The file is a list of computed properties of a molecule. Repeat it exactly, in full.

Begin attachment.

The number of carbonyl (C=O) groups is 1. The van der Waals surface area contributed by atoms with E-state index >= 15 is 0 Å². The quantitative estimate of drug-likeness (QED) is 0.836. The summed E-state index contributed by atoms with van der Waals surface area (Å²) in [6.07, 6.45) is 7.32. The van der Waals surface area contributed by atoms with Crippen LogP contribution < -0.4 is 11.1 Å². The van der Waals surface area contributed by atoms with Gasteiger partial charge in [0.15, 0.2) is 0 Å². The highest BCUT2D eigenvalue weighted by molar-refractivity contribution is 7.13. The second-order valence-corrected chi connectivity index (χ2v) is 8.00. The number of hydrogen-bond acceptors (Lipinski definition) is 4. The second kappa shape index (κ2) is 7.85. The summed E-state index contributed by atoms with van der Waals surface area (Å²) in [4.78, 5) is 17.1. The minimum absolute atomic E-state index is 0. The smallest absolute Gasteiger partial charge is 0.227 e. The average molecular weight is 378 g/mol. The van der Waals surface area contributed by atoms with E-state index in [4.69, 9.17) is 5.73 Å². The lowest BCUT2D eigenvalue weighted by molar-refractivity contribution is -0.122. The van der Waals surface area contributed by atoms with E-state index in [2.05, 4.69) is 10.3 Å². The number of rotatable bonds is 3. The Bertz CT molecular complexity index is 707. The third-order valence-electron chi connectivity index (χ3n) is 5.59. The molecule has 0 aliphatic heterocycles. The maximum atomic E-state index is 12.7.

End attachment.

The number of carbonyl (C=O) groups is 1. The van der Waals surface area contributed by atoms with E-state index >= 15 is 0 Å². The quantitative estimate of drug-likeness (QED) is 0.836. The summed E-state index contributed by atoms with van der Waals surface area (Å²) in [6.07, 6.45) is 7.32. The van der Waals surface area contributed by atoms with Crippen LogP contribution < -0.4 is 11.1 Å². The van der Waals surface area contributed by atoms with Gasteiger partial charge in [0.15, 0.2) is 0 Å². The highest BCUT2D eigenvalue weighted by molar-refractivity contribution is 7.13. The second-order valence-corrected chi connectivity index (χ2v) is 8.00. The number of hydrogen-bond acceptors (Lipinski definition) is 4. The second kappa shape index (κ2) is 7.85. The summed E-state index contributed by atoms with van der Waals surface area (Å²) in [4.78, 5) is 17.1. The minimum absolute atomic E-state index is 0. The smallest absolute Gasteiger partial charge is 0.227 e. The average molecular weight is 378 g/mol. The van der Waals surface area contributed by atoms with E-state index in [4.69, 9.17) is 5.73 Å². The lowest BCUT2D eigenvalue weighted by molar-refractivity contribution is -0.122. The van der Waals surface area contributed by atoms with E-state index in [2.05, 4.69) is 10.3 Å². The number of rotatable bonds is 3. The Bertz CT molecular complexity index is 707. The third-order valence-electron chi connectivity index (χ3n) is 5.59. The molecule has 0 aliphatic heterocycles. The maximum atomic E-state index is 12.7.